Cybersecurity 101 for Churches: A Simple Guide to Protect Your Community

As technology continues to permeate our daily lives and activities, the church isn’t left out. The integration of technology in our worship practices and administrative tasks has made our lives easier, but it has also opened the door for potential online threats. As pastors or those entrusted with the church’s tech management, it’s crucial that we understand these threats and how to protect our congregations and ourselves from them.

Understanding Cybersecurity

Cybersecurity is the practice of protecting computers, servers, mobile devices, electronic systems, networks, and data from digital attacks. In simple terms, it’s like having a digital security guard who keeps an eye on your online activities and assets, ensuring they’re safe from criminals or other malicious actors.

Common Online Threats

Just like there are different types of criminals in the physical world, there are also different types of online threats:

  • Hacking: Unauthorized access to your computer systems, networks, or data. This is often done by exploiting software vulnerabilities or to gather confidential data.
  • Malware: Malicious software designed to infiltrate and damage computer systems, networks, or data. This includes viruses, ransomware, spyware, and other types of malicious programs.
  • Phishing: Fraudulent attempts to obtain sensitive information by disguising as a trustworthy entity in electronic communication. This includes the practice of sending emails disguised as legitimate messages in order to trick users into revealing confidential information, but can also be something as simple as a phone call. If anyone calls you and asks for your password, don’t give it to them!
  • Identity theft: The fraudulent acquisition and use of someone’s personal information, typically for financial gain.

How To Protect Yourself

Create Strong Passwords

Strong, unique passwords are the first line of defense against unauthorized access. Here are some guidelines to create and manage passwords for your church:

  • Use a combination of upper and lowercase letters, numbers, and special characters.
  • Avoid using easily guessable information, like names, birthdates, or common phrases.
  • Create different passwords for different accounts.
  • Update passwords regularly and never reuse them.
  • Consider using a password manager to securely store and manage your passwords. You can read our recommendations here.

Secure Your Wi-Fi Network

An unsecured Wi-Fi network can be an easy target for hackers. To protect your church’s network, take the following steps:

  • Change the default login credentials for your router.
  • Enable WPA3 (Wi-Fi Protected Access 3), the latest and most secure encryption standard for Wi-Fi networks.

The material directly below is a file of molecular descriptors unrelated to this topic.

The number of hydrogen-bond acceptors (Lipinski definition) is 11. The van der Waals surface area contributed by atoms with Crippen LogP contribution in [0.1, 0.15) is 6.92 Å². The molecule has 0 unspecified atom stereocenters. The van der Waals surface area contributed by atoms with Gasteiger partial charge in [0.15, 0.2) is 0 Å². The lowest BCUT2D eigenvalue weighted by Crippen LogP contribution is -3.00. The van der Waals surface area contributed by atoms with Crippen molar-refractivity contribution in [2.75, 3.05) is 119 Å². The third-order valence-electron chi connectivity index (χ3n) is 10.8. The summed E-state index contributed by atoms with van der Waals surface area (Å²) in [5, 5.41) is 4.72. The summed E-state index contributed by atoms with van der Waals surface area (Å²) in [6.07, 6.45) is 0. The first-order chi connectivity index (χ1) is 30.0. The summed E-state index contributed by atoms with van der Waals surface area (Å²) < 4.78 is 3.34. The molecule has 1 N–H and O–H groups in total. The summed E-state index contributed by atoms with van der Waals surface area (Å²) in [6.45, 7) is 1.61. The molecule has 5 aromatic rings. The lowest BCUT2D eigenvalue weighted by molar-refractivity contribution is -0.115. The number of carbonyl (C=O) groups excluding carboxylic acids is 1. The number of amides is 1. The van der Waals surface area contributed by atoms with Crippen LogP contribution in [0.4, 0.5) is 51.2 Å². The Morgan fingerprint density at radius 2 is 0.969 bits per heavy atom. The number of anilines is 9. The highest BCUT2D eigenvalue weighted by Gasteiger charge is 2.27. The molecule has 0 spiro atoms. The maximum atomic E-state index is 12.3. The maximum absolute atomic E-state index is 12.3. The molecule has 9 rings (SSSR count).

• Disable remote management features to prevent unauthorized access.
  • Keep your router’s firmware up to date.
  • Create a separate guest network for visitors to avoid exposing your main network.

Educate Your Team

Raise awareness among church staff and volunteers about online threats and cybersecurity best practices. Regular training sessions can help ensure everyone understands the risks and knows how to respond to potential threats. Some key topics to cover include:

  • Recognizing phishing emails and reporting them.
  • Understanding the importance of strong passwords and keeping them confidential.
  • Avoiding the use of public Wi-Fi networks for sensitive tasks.
  • Ensuring that devices are updated with the latest security patches.

Regularly Update Software and Devices

You know those annoying system updates that stop you working for 10 minutes? Allow them to complete. Outdated software and devices can be vulnerable to security threats. Ensure that your church’s computers, smartphones, and other devices are regularly updated with the latest security patches and software versions.

Implement Multi-Factor Authentication

Multi-factor authentication (MFA) adds an extra layer of security by requiring users to provide two or more forms of identification before accessing an account. Encourage staff and volunteers to enable MFA on their email, social media, and other online accounts.

It can be as simple as receiving a passcode via text – and has the potential to stop hackers in their tracks.

Back Up Data

Regularly backing up your church’s data is essential in case of data loss or a security breach. Store backups in a secure offsite location or use a trusted cloud service provider for added protection.

There are GDPR and/or data protection regulations (depending where you are based) to follow relating to holding data. You can read our brief guide to church data protection here.

Don’t Ignore Cybersecurity

This short guide just scratches the surface of what is required to protect your church. However, by understanding the basics and implementing best practices, pastors and tech managers can help protect their church and its members from online threats. By staying vigilant and fostering a culture of cybersecurity awareness, your church can continue to thrive in the digital age.